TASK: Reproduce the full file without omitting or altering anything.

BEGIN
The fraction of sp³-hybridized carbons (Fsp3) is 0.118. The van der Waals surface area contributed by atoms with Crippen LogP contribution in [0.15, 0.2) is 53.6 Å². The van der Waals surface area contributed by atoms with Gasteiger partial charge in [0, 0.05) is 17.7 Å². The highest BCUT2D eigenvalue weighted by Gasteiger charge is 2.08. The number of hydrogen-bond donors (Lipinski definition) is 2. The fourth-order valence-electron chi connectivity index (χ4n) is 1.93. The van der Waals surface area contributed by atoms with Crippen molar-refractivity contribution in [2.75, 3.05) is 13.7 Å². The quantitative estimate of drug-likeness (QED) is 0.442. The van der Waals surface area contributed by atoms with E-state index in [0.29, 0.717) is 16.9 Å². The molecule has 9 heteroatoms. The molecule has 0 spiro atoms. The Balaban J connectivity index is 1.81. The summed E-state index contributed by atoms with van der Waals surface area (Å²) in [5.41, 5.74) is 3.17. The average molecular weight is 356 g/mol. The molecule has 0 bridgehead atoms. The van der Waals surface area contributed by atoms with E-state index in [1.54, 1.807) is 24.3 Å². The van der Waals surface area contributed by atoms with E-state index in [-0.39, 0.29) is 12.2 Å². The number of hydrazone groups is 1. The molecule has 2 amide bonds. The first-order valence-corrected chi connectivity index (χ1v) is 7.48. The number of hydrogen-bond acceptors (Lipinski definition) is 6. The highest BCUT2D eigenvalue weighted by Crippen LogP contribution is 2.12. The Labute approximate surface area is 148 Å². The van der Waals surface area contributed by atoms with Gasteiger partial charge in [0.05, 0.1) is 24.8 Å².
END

The fraction of sp³-hybridized carbons (Fsp3) is 0.118. The van der Waals surface area contributed by atoms with Crippen LogP contribution in [0.15, 0.2) is 53.6 Å². The van der Waals surface area contributed by atoms with Gasteiger partial charge in [0, 0.05) is 17.7 Å². The highest BCUT2D eigenvalue weighted by Gasteiger charge is 2.08. The number of hydrogen-bond donors (Lipinski definition) is 2. The fourth-order valence-electron chi connectivity index (χ4n) is 1.93. The van der Waals surface area contributed by atoms with Crippen molar-refractivity contribution in [2.75, 3.05) is 13.7 Å². The quantitative estimate of drug-likeness (QED) is 0.442. The van der Waals surface area contributed by atoms with E-state index in [0.29, 0.717) is 16.9 Å². The molecule has 9 heteroatoms. The molecule has 0 spiro atoms. The Balaban J connectivity index is 1.81. The summed E-state index contributed by atoms with van der Waals surface area (Å²) in [5.41, 5.74) is 3.17. The average molecular weight is 356 g/mol. The molecule has 0 bridgehead atoms. The van der Waals surface area contributed by atoms with E-state index in [1.54, 1.807) is 24.3 Å². The van der Waals surface area contributed by atoms with E-state index in [-0.39, 0.29) is 12.2 Å². The number of hydrazone groups is 1. The molecule has 2 amide bonds. The first-order valence-corrected chi connectivity index (χ1v) is 7.48. The number of hydrogen-bond acceptors (Lipinski definition) is 6. The highest BCUT2D eigenvalue weighted by Crippen LogP contribution is 2.12. The Labute approximate surface area is 148 Å². The van der Waals surface area contributed by atoms with Gasteiger partial charge in [0.05, 0.1) is 24.8 Å².